Ports operator takes full control of terminal in Brazil's largest port
DP World acquisition serves UAE Latam strategy well
Latin America is a crucial trading partner for the UAE, and for Dubai in particular. Earlier this year, the Dubai Chamber of Commerce and Industry set its a target of increasing the proportion of Dubai’s total trade with Latin America to 6 per cent by 2020 from 3 per cent this year, with that figure hopefully rising to double digits by 2022.
Brazil, the region’s largest economy, is central to such aspirations.
Trade between Brazil and
the UAE hit US$2.7 billion (Dh9.91bn) in 2016, dominated by meat and poultry products, iron, aluminium, gold and precious metal crafts.
While Brazil’s political impasse continues, its economy appears to have turned a corner, exiting its worst-ever recession in the second quarter, with inflation appearing to abate.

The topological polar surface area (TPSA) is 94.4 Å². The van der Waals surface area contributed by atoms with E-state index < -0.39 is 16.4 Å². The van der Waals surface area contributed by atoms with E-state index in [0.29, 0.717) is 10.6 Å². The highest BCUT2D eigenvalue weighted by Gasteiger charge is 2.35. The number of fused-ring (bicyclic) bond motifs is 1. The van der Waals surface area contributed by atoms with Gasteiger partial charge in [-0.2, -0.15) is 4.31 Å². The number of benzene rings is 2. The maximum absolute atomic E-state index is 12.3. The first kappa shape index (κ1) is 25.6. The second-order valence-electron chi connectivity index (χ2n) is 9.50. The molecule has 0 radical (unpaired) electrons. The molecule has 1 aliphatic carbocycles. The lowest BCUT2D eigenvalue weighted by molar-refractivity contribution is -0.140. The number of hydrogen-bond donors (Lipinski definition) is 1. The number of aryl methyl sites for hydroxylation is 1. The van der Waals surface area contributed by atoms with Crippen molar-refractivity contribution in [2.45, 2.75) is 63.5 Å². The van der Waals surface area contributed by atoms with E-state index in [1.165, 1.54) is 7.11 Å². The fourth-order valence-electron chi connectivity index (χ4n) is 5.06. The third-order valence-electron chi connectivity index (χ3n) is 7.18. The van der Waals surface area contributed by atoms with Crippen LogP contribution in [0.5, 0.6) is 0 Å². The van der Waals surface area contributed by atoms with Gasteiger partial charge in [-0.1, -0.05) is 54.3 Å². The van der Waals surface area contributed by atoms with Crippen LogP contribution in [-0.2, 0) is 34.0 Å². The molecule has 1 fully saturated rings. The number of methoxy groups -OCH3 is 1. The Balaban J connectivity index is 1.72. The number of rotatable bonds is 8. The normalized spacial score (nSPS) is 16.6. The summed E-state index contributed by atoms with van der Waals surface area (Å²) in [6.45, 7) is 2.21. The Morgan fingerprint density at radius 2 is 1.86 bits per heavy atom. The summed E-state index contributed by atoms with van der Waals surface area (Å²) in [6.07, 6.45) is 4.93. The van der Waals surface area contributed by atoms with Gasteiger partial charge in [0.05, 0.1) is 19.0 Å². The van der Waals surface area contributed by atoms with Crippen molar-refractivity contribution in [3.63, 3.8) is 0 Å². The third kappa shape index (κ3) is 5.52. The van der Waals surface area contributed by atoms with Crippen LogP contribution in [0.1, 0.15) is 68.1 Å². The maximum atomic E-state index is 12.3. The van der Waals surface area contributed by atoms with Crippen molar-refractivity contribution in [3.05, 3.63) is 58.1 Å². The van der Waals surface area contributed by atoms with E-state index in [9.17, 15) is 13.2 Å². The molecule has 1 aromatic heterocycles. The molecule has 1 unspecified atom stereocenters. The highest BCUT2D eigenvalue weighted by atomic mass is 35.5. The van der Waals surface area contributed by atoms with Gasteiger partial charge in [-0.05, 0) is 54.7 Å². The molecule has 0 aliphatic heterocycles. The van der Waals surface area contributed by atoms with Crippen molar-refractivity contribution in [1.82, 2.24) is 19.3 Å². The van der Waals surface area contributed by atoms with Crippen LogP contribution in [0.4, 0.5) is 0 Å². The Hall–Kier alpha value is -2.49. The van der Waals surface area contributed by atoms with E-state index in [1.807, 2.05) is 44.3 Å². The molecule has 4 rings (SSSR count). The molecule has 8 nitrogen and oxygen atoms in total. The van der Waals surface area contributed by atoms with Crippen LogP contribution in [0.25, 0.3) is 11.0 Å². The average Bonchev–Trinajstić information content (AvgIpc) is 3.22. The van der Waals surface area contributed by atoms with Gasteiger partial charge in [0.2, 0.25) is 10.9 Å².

The announcement by DP World that it has acquired full ownership of Brazil’s Empresa Brasileira de Terminais Portuarios (Embraport) is thus a significant step in the UAE’s attempts to enhance trade not just with Brazil but with Latin America as a whole.
The acquisition “underlines our commitment to the Port of Santos and the future of trade in Brazil,” said the DP World Group chairman and chief executive Sultan bin Sulayem.
Embraport – in which the world’s fourth largest ports operator has been an investor since 2013 – is the largest private multi-modal port terminal in Port of Santos, itself the largest container port in Latin America.
Some 90 per cent of goods that pass through the port are destined for Sao Paulo, Latin America’s most populous city.
The opportunities that come with the acquisition of Embraport – which is to be renamed DP World Santos – also come with challenges.
Port of Santos has been affected by a series of slowdowns and strikes by customs workers in the past few months, leading to delays of up to a week in the processing of some containers.
However, such challenges should not dissuade DP World and other UAE businesses from venturing further into both Brazil and Latin America, given the rich rewards that are